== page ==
This is the second in an ongoing series of articles by the author on issues relevant to the strategic storage of crude oil. Part 1 had focussed the reader’s attention upon the prevailing state of India’s Strategic Petroleum Reserve (SPR). This one dwells upon the USA, which was, like India, one of the top importers of crude-oil and had consequently created the world’s largest SPR, before turning into a net exporter and is now reinventing the SPR concept as a whole. The two Parts, and those that will follow, form part of a major study being undertaken, at the National Maritime Foundation, on the maritime facets of India’s energy security.
USA’s Strategic Petroleum Reserve
Spread across the states of Texas and Louisiana, the Strategic Petroleum Reserve (SPR) of the USA consists of four sites, all close to the Gulf of Mexico, where crude oil is stored in 60 underground salt caverns (Figure 1). These caverns range in capacity from 6 to 37 million barrels. A typical cavern holds 10 million barrels and is cylindrical in shape, with a diameter of 200 feet and a height of 2,500 feet.
“Besides being the lowest cost way to store oil for long periods of time, the use of deep salt caverns is also one of the most environmentally secure. At depths ranging from 2,000 to 4,000 feet, the salt walls of the storage caverns are ‘self-healing’. The extreme geologic pressures make the salt walls rock hard, and should any cracks develop in the walls, they would be almost instantly closed. An added benefit of deep salt cavern storage is the subsurface temperature differential between the top of the cavern and the bottom, a distance of approximately 2,500 feet. The temperature differential keeps the crude oil continuously circulating in the caverns, maintaining the oil at a consistent quality. The fact that oil floats on water is the underlying mechanism used to move oil in and out of the SPR caverns. To withdraw crude oil, fresh water is pumped into the bottom of a cavern. The water displaces the crude oil to the surface. After the oil is removed from the SPR caverns, pipelines send it to various terminals and refineries around the nation.”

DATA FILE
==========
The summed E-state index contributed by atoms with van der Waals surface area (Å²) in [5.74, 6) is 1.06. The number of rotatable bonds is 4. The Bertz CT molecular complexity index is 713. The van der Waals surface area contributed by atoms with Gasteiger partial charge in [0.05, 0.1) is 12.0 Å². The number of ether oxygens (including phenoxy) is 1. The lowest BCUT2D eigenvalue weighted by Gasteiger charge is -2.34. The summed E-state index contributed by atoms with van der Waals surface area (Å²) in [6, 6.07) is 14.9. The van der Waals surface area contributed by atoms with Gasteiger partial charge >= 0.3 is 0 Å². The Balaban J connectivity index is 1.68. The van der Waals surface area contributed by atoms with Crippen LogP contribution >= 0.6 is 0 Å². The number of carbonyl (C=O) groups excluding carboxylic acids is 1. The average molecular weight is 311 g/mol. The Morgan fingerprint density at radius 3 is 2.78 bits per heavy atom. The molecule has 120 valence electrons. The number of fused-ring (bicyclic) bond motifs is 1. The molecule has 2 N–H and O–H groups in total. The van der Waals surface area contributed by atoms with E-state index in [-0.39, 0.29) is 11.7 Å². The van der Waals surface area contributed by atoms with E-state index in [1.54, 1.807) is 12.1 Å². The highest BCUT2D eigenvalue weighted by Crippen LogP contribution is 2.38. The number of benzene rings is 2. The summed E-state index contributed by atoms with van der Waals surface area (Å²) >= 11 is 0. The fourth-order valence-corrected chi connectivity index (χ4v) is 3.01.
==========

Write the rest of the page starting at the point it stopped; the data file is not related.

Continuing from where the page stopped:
The establishment of the USA’s SPR came about in the immediate aftermath of the decline of domestic oil production in the late 1970s, after its peak of 9.637 million barrels of oil per day (MMbbl/d) that had been registered at the very beginning of that decade. This decline in indigenous production was doubly worrying, since it coincided with the 1970s oil crises (the 1973 crisis was triggered by the Yom Kippur War, while the 1979 crisis resulted from the Iranian Revolution), as also with the intensifying of the domestic demand for crude oil and petroleum products in the mid-to-late 1970s (the demand was 18.43 MMbbl/d in 1977, peaked at 20.80 MMbbl/d in 2005 and was an estimated 20.46 MMbbl/d in 2019). President Gerald Ford established the SPR when he signed the Energy Policy and Conservation Act into law. This was done in response to the oil embargo of 1973-1974 and the severe effect it had on the US economy. It mandates that the United States maintain a stockpile of one billion barrels of petroleum, which is the largest emergency supply in the world. The first import-shipment of oil, from Saudi Arabia, was delivered into the USA’s SPR on 21 July, 1977.